Human Rights, Snowden, and How Not to Get Hacked
The U.S. ambassador to China speaks to Foreign Policy.
There was a time when a crackdown following an attack on Tiananmen Square, the symbolic heart of Beijing, would provoke a statement from the United States urging China to respect human rights. But Gary Locke is an ambassador of a different era. Now, increasingly complex economic ties, the fallout from whistleblower Edward Snowden's leaks, and the shift in the balance of power between the two nations means that Locke is increasingly expected to accommodate China, not criticize it.
A former commerce secretary and governor of the state of Washington, Locke's tenure has been a diplomatic juggling act, encompassing the May 2012 diplomatic standoff over the fate of blind legal activist Chen Guangcheng, the fall of Chinese politician Bo Xilai (precipitated by an aide's attempted defection to a U.S. consulate), and revelations that both the United States and China engage in widespread hacking.
On Oct. 31, three days after a car driven by a member of China's beleaguered Uighur minority group exploded on an avenue outside of Tiananmen Square, I sat down with the ambassador in the J.W. Marriott in downtown Washington, DC, for an interview. We discussed Edward Snowden's effect on the U.S.-China relationship, how to stay safe from hacking, and the very particular phrase he used to convey U.S. opinions on Chinese human rights violations. (The interview has been edited and condensed for clarity.) His responses, below, are telling.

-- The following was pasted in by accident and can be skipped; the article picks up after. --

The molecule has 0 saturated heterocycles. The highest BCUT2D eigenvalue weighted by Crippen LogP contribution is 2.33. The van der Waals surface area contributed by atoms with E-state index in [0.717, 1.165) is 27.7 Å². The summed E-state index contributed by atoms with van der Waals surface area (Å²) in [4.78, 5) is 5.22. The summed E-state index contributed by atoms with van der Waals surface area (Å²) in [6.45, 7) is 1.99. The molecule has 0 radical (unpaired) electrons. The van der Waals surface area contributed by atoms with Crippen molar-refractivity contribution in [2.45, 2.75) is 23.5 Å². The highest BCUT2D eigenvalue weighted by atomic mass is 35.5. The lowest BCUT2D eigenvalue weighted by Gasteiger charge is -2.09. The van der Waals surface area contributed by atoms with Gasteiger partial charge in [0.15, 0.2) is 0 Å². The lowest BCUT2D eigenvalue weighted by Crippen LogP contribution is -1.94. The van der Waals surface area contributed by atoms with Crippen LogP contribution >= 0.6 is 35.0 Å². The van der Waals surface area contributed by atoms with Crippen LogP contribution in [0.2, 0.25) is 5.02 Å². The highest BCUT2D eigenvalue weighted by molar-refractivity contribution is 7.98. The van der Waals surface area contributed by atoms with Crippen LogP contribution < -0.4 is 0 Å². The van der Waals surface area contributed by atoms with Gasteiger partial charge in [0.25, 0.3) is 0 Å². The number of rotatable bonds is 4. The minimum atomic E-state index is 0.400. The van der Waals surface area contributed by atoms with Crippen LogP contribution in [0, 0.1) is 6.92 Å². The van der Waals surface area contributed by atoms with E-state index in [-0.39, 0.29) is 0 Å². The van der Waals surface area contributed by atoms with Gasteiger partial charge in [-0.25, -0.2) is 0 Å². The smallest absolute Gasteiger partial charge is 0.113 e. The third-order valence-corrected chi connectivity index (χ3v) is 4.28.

There was a time when a crackdown following an attack on Tiananmen Square, the symbolic heart of Beijing, would provoke a statement from the United States urging China to respect human rights. But Gary Locke is an ambassador of a different era. Now, increasingly complex economic ties, the fallout from whistleblower Edward Snowden’s leaks, and the shift in the balance of power between the two nations means that Locke is increasingly expected to accommodate China, not criticize it.
A former commerce secretary and governor of the state of Washington, Locke’s tenure has been a diplomatic juggling act, encompassing the May 2012 diplomatic standoff over the fate of blind legal activist Chen Guangcheng, the fall of Chinese politician Bo Xilai (precipitated by an aide’s attempted defection to a U.S. consulate), and revelations that both the United States and China engage in widespread hacking.